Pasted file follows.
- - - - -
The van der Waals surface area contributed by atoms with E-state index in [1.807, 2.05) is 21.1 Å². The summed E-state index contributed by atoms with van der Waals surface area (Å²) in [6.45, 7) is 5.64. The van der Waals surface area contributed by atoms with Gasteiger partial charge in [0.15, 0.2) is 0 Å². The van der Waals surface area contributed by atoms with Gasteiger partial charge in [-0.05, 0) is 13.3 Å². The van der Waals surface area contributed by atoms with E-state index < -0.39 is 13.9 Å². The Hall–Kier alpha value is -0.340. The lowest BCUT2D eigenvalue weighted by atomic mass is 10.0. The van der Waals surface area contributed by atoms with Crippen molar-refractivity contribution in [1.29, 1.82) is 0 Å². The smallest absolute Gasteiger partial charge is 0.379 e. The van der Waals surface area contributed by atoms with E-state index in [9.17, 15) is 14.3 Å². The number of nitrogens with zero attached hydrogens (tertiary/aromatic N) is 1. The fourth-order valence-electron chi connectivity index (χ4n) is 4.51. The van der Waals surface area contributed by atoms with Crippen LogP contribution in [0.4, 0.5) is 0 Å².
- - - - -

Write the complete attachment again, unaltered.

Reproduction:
The van der Waals surface area contributed by atoms with E-state index in [1.807, 2.05) is 21.1 Å². The summed E-state index contributed by atoms with van der Waals surface area (Å²) in [6.45, 7) is 5.64. The van der Waals surface area contributed by atoms with Gasteiger partial charge in [0.15, 0.2) is 0 Å². The van der Waals surface area contributed by atoms with Gasteiger partial charge in [-0.05, 0) is 13.3 Å². The van der Waals surface area contributed by atoms with E-state index < -0.39 is 13.9 Å². The Hall–Kier alpha value is -0.340. The lowest BCUT2D eigenvalue weighted by atomic mass is 10.0. The van der Waals surface area contributed by atoms with Crippen molar-refractivity contribution in [1.29, 1.82) is 0 Å². The smallest absolute Gasteiger partial charge is 0.379 e. The van der Waals surface area contributed by atoms with E-state index in [9.17, 15) is 14.3 Å². The number of nitrogens with zero attached hydrogens (tertiary/aromatic N) is 1. The fourth-order valence-electron chi connectivity index (χ4n) is 4.51. The van der Waals surface area contributed by atoms with Crippen LogP contribution in [0.4, 0.5) is 0 Å².